Enteral nutrition, also called tube feeding, is a method of feeding liquid nutrition through a tube placed into the stomach or small intestine. Tube feeding may be needed if you are very malnourished. It may also be needed if you are unable to swallow because of a medical condition, such as an injury to the face or neck, cancer of the mouth or throat, or a stroke. Some medical treatments may also make it hard for you to get enough nutrition, such as chemotherapy or radiation treatments for cancer.
Tube feedings are usually given through a gastrostomy tube (G-tube) placed directly into the stomach or small intestine through an incision in the belly. Temporary feeding tubes may also be used for tube feeding. They are passed through the nose or mouth into the stomach or past the stomach into the small intestine.
How can I take care of myself when I go home?
You or your caregiver will need to learn to give the feedings and care for the feeding tube. Your medical care team will teach you what you need to know to feel safe and comfortable taking care of the tube at home.
Your provider will give you a list of your medicines and tube feeding formula when you leave the hospital.
Know your medicines and formula. Know what they look like, how much you should take each time, how often you should take them, and why you take them.
Follow your providerâ€™s instructions exactly for taking your medicines and your formula through the feeding tube. Most liquid medicines can be given through the feeding tube with a syringe. It may also be possible to dissolve crushed tablets in water so they can be given through the feeding tube.
Always flush the feeding tube with water after putting medicines or food through it to prevent clogging the tube.
Carry a list of your medicines and formula in your wallet or purse. Include any nonprescription medicines and supplements on the list.
Your provider may prescribe medicine or other therapy to:
Treat or prevent an infection
Treat other medical problems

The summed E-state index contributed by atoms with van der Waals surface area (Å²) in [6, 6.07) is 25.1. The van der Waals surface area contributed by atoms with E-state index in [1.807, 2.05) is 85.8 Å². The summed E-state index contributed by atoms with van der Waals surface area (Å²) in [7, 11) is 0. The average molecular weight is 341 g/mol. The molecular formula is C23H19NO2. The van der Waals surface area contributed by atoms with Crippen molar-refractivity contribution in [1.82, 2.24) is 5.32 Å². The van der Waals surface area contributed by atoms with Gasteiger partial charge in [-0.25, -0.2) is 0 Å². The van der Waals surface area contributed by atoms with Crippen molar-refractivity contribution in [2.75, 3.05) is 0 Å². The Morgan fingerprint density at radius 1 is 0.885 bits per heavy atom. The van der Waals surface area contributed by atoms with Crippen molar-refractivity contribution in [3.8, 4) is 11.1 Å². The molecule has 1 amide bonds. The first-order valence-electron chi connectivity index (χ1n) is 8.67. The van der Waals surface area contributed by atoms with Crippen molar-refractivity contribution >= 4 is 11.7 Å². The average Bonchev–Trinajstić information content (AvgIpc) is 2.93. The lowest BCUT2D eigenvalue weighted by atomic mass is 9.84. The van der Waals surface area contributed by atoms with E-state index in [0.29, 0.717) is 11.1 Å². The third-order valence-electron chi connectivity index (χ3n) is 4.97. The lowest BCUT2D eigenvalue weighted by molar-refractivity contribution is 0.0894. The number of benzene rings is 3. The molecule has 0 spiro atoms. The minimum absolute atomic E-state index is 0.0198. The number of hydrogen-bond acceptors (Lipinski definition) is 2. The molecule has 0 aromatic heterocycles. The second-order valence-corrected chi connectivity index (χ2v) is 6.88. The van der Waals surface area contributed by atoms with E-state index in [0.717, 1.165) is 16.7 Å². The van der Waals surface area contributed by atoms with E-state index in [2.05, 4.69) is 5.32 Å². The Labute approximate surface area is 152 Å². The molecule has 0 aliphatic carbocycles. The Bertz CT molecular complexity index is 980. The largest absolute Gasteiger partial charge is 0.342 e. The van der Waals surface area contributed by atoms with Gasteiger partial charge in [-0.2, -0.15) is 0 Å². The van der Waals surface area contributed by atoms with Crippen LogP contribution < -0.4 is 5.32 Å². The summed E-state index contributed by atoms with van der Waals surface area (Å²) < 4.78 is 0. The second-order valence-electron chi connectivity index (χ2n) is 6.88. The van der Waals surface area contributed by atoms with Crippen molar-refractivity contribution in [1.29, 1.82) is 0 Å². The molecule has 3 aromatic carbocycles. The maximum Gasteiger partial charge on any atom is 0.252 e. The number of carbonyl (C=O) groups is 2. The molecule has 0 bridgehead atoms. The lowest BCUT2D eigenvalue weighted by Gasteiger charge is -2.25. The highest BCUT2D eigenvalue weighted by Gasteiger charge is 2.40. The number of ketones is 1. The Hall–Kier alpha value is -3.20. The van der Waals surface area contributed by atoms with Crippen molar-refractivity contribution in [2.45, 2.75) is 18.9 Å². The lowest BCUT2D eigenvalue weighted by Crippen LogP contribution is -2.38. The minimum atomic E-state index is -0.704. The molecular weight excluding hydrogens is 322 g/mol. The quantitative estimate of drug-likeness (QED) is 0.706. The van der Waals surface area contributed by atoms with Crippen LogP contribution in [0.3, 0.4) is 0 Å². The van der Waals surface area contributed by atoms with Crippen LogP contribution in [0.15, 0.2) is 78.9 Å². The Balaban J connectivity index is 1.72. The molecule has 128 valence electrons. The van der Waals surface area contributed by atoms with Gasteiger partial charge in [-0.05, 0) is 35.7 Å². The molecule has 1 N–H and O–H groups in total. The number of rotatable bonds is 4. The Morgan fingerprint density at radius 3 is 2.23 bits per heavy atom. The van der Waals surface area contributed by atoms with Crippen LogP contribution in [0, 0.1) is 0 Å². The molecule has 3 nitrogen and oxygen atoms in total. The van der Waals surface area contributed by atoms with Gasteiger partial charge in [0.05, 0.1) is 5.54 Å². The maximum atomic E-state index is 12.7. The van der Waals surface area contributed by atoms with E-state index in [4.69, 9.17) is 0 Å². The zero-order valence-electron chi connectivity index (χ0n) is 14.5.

Treat or prevent side effects, such as nausea
Follow your providerâ€™s instructions for cleaning and caring for the G-tube site, including:
Wash your hands with soap and water before and after touching the area.
Use warm water and mild soap to clean around the tube site 2 to 3 times a day or as needed.
Make sure that you gently soak or scrub off all crusted areas on the skin around the tube and on the tube itself.
After cleaning, rinse around the area with plain water and pat dry.
You may use an antibiotic ointment around the site if the area looks red or sore.
Follow your providerâ€™s instructions for securing the G-tube, which may include:
Gently pulling on the tube to make sure that it has not moved deeper in or pulled out of the tube site
Placing a cotton roll on either side of the G-tube and taping the tube to the skin
Using an elastic wrap around the belly
Follow your providerâ€™s instructions for taking baths or showers, which will include:
Clamping the G-tube before bathing
Avoiding water that is too hot, which may irritate the skin at the tube site
Using only mild soaps and soft washcloths
Follow activity restrictions, such as not driving or operating machinery, as recommended by your healthcare provider or pharmacist, especially if you are taking pain medicines or muscle relaxants.
Follow your provider’s instructions for follow-up appointments.
Keep appointments for any routine testing you may need.
Talk with your provider about any questions or concerns you have.
Call emergency medical services or 911 if you have new or worsening:
The tube falls out.
Severe bleeding from your G-tube site
Bright red blood in your vomit or vomit that looks like coffee grounds
Call your healthcare provider if:
You are unable to take food or medicines through the tube
You have signs of infection around your tube site. These include:
The area around your tube is more red or painful
The area around your tube is very warm to touch
You have blood, pus, or other fluid coming from the tube area
You have chills or muscle aches
You have nausea or vomiting after feedings
You have abdominal cramps or pain or bloating
You have trouble breathing
You have frequent diarrhea
Developed by RelayHealth.
Acute Care Advisor 2015.1 published by RelayHealth. Last modified: 2015-01-12 Last reviewed: 2015-01-07
This content is reviewed periodically and is subject to change as new health information becomes available. The information is intended to inform and educate and is not a replacement for medical evaluation, advice, diagnosis or treatment by a healthcare professional.